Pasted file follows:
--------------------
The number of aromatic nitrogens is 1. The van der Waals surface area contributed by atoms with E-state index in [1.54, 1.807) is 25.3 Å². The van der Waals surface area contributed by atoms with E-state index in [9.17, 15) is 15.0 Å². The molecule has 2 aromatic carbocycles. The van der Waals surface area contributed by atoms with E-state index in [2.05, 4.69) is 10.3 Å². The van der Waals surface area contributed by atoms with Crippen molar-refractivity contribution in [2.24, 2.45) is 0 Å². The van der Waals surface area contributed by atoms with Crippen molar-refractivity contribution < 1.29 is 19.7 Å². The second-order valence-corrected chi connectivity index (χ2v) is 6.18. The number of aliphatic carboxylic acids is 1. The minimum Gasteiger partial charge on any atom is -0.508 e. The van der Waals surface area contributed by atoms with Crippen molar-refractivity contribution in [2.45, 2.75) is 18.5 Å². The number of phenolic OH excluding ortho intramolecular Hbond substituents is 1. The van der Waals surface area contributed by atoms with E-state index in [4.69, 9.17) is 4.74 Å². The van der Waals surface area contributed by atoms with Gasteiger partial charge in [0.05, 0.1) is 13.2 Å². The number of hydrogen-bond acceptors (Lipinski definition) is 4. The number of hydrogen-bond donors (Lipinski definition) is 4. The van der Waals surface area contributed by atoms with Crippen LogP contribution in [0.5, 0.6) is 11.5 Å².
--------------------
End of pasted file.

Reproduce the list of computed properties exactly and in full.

The number of aromatic nitrogens is 1. The van der Waals surface area contributed by atoms with E-state index in [1.54, 1.807) is 25.3 Å². The van der Waals surface area contributed by atoms with E-state index in [9.17, 15) is 15.0 Å². The molecule has 2 aromatic carbocycles. The van der Waals surface area contributed by atoms with E-state index in [2.05, 4.69) is 10.3 Å². The van der Waals surface area contributed by atoms with Crippen molar-refractivity contribution in [2.24, 2.45) is 0 Å². The van der Waals surface area contributed by atoms with Crippen molar-refractivity contribution < 1.29 is 19.7 Å². The second-order valence-corrected chi connectivity index (χ2v) is 6.18. The number of aliphatic carboxylic acids is 1. The minimum Gasteiger partial charge on any atom is -0.508 e. The van der Waals surface area contributed by atoms with Crippen molar-refractivity contribution in [2.45, 2.75) is 18.5 Å². The number of phenolic OH excluding ortho intramolecular Hbond substituents is 1. The van der Waals surface area contributed by atoms with E-state index in [4.69, 9.17) is 4.74 Å². The van der Waals surface area contributed by atoms with Gasteiger partial charge in [0.05, 0.1) is 13.2 Å². The number of hydrogen-bond acceptors (Lipinski definition) is 4. The number of hydrogen-bond donors (Lipinski definition) is 4. The van der Waals surface area contributed by atoms with Crippen LogP contribution in [0.5, 0.6) is 11.5 Å².